For example, perceiving vocational education as a way to provide population with jobs and thus supply skilled workers to industry would be logically coherent with the definition of vocationalism given above. However, such scope of the research would be useless, because the main question becomes pointless: UK had lower unemployment rate under 25 year-olds than Germany in 2004 (12.1% against 15.1% correspondingly2).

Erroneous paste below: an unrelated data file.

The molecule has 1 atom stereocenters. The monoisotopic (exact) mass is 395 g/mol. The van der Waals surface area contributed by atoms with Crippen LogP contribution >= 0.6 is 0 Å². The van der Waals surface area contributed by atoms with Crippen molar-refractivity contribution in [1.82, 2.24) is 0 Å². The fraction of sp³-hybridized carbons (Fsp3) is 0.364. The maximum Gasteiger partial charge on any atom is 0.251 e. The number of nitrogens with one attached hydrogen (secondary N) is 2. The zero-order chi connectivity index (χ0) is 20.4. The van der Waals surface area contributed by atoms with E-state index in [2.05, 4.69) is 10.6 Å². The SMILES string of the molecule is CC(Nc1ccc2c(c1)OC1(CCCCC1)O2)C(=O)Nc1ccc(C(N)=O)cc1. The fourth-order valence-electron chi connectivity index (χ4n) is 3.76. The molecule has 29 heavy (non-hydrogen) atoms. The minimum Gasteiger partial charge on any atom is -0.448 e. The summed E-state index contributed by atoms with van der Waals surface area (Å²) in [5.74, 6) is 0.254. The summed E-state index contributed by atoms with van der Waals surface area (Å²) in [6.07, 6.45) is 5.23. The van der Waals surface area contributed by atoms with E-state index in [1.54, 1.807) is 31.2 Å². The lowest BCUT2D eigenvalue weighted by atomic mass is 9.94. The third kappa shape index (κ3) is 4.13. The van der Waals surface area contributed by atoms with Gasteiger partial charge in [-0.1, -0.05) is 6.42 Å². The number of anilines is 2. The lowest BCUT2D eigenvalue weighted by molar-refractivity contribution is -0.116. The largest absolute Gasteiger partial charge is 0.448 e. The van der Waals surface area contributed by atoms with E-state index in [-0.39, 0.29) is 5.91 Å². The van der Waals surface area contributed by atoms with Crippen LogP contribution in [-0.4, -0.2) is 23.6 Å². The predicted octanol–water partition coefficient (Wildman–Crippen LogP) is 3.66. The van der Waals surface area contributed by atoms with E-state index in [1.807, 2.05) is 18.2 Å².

Another view is applied in this essay: integration of vocational education into the social life of the country. Vocational education cannot be measured by sole employment rates, as it is only one of many factors determining employment. One may argue that detachment of vocational system from the workplace in the UK is not a weakness but a peculiarity developed within a historical process. Indeed, one system of vocational education cannot be compared to another without assessing them in contexts of their countries. Three main differences between German and British vocational education are identified, and observed one after another: socialisation, companies' participation, and the structure of education. Regardless of the term referred to them it is argued that gaps found within those differences would have increased the quality of vocational education in the UK if minimised. ...Show more